As the good folk of Australia are well aware, our climate policy is a bigger let down than Scott Morrison himself, and in an annual review of over 60 countries from the The Climate Change Performance Index, Australia has come in at a less-than-impressive last.
German-based advocacy group Germanwatch recently consulted with around 450 climate and energy experts worldwide, and conducted annual independent monitoring alongside it, before releasing the 2022 Climate Change Performance Index (CCPI).
The CCPI ranks 60 countries and the European Union (a further 27 nations) on topics like policy, greenhouse gas emissions, renewable energy, and energy use. Australia has slipped four places from last year, ranking from number 55 to now 58, with the only country to receive a zero percent score on climate policy which is not only disappointing at best, but concerning at worst.
For context, Algeria and Brazil sit just two places above Australia's rank, with Korea, Chinese Taipei, Canada, the Islamic Republic of Iran, Saudi Arabia, and Kazakhstan ranking below Australia.
To make things worse, the CCPI noted that Australia is ultimately the worst off, considering that the country has been “continuously performing very low in the CCPI ranking” since 2014. For such a beautiful country, our politicians seem as though they'd rather remain in the hellscape that was the 2019/20 bushfires than to turn things around for the good of our environment.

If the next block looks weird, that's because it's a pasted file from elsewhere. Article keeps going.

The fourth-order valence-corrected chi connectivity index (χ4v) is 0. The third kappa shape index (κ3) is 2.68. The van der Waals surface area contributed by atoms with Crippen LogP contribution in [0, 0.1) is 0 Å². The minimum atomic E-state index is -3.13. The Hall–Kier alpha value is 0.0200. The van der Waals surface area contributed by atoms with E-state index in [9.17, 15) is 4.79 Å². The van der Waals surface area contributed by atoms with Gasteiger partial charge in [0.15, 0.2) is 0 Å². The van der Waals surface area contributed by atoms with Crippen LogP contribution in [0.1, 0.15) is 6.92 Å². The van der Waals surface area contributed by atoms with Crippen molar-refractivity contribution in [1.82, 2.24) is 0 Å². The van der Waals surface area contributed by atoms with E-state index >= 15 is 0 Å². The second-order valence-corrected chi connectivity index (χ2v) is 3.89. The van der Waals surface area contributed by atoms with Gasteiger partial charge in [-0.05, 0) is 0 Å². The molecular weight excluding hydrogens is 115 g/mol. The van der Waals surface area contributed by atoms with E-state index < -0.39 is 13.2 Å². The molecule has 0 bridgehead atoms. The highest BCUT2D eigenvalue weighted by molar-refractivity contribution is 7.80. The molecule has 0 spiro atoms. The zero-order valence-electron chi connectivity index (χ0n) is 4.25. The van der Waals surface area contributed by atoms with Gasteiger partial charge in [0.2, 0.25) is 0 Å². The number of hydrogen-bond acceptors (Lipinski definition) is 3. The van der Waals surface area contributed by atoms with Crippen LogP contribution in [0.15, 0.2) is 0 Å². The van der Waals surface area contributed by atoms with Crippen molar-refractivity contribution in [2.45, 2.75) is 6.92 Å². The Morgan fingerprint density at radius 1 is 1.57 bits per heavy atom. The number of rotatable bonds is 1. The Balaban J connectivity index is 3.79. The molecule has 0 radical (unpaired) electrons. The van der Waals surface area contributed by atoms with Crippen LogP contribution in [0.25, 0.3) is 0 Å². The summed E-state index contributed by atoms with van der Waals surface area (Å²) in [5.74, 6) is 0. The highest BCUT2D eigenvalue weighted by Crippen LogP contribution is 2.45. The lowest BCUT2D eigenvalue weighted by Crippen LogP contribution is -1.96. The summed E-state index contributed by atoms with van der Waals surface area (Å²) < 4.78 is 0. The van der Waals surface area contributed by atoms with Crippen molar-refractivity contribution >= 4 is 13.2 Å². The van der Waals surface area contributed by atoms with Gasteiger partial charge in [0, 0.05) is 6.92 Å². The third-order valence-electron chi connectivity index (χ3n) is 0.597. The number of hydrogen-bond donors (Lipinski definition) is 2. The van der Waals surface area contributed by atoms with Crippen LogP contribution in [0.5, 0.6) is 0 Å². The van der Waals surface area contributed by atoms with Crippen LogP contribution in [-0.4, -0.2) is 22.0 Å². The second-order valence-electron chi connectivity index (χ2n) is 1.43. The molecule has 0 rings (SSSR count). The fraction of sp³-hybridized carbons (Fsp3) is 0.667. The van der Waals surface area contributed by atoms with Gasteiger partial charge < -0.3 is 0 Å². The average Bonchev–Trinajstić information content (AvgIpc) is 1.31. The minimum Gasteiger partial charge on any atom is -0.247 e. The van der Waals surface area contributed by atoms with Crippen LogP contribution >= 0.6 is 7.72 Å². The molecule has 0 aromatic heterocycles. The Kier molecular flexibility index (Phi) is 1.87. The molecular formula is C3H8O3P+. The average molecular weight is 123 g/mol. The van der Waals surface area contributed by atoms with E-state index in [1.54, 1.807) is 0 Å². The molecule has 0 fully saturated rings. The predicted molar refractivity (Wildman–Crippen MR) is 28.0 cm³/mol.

“The government does not have any policies on phasing out coal or gas, but CCUS and hydrogen are being promoted as low emissions technologies,” the index’s report on Australia reads. “Even though the renewables electricity is growing, the experts believe that Australia has failed to take advantage of its potential, and other countries have outpaced it.
“Despite public support for a net zero target, there is currently no national plan for transitioning to renewable energy, with the policy uncertainty undermining investment and causing energy supply concerns."
"The country’s lack of domestic ambition and action has made its way to the international stage. The experts describe that the country’s international standing has been damaged by climate denialism by politicians, refusal to increase ambition, and refusal to recommit to international green finance mechanisms (accompanying a very low rating for the International Climate Policy indicator). Australia has fallen behind its allies and its inaction even attracted public criticism in the run-up to COP26."
Do make sure to remember this embarrassing result when it's time for our next election, we beg.